As part of our celebration of LGBT History month, today we’re taking a look at the life and times of Alexander the Great.
Alexander III of Macedon, but commonly referred to as Alexander the Great.
July, 356 BC
June, 323 BC. He was 32 at the time of his death.
Born in Pella, the capital of the Kingdom of Macedon, Alexander was the son of the king of Macedon, Philip II, and his fourth wife, Olympias.
From the age of 13, Alexander was tutored by philosopher Aristotle. Aristotle taught his students at the Temple of the Nymphs at Mieza. Mieza was like a boarding school for Alexander and the children of Macedonian nobles – boys such as Ptolemy, Hephaistion, and Cassander. Many of these fellow students would become the friends and future generals of Alexander, and are often known as the Companions. Aristotle taught Alexander and his companions about medicine, philosophy, morals, religion, logic, and art. Under Aristotle’s tutelage, Alexander developed a passion for the works of Homer, and in particular the Iliad.
Military life begins
At the age of 16, Alexander returned to his father’s side. Taking political and military responsibilities and strengthening his position as heir to the throne.
Due to the political intrigues of the court, Alexander’s claim on the throne was not certain or guaranteed, however when Philip was assassinated, the nobles and army of Macedon proclaimed Alexander as their king. At the time, Alexander was 20 years old.
Building an empire
Upon taking power, Alexander moved swiftly to eliminate his political rivals and quelling any regional revolts triggered by Philip’s death.
From there, Alexander’s military campaigns became increasingly ambitious. He successfully conquered the Persian Empire, and then turned his attention to the Indian sub-continent.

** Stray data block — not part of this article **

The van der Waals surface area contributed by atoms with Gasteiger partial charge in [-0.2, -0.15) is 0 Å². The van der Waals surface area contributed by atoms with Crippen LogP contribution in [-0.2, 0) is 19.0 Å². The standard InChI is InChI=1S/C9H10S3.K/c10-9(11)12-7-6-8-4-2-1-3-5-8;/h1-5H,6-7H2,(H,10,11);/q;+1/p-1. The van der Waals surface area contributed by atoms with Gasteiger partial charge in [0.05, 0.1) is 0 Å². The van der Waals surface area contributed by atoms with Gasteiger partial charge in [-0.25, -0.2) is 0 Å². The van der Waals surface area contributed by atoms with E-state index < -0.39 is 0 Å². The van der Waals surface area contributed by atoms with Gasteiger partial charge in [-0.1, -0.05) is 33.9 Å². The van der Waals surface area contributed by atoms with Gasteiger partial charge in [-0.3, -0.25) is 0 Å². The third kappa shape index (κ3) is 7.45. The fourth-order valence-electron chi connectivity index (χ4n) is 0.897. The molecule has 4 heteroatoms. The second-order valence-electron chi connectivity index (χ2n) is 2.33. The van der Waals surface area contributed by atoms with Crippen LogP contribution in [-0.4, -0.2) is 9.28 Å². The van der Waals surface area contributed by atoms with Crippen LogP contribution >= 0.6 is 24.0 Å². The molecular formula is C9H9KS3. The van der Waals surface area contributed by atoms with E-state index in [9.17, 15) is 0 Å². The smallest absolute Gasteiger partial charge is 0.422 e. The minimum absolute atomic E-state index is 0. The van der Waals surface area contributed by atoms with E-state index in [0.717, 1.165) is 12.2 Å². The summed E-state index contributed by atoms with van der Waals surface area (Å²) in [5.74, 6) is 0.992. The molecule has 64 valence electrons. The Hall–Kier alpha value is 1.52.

By the age of 30, Alexander had created one of the largest empires of the ancient world – stretching from Greece to northwestern India. He was undefeated in battle, and is widely considered one of history’s most successful military commanders.
Alexander married three times, but it is close friendship with Hephaestion that is the focus of most attention.
Hephaestion, the son of a Macedonian noble, became Alexander’s friend, general, and bodyguard.
The closeness of their friendship was described by contemporary chroniclers by highlighting Alexander’s visit to Troy where Alexander garlanded the tomb of Achilles, and Hephaestion that of Patroclus – hinting that he was a beloved of Alexander, in just the same way as Patroclus was of Achilles.
Hephaestion’s death devastated Alexander, and is believed to have contributed to Alexander’s failing health and detached mental state during his final months.
Alexander was in Babylon when he died in the year 323 BC. He was 32 years old. The circumstances surrounding his death are unclear – it is widely assumed that he was poisoned, as there had already been a number of assassination attempts against him, but it is possible that he died of natural causes.
Alexander’s empire brought East and West together, taking the influence of Greek civilisation far beyond the waters of the Mediterranean.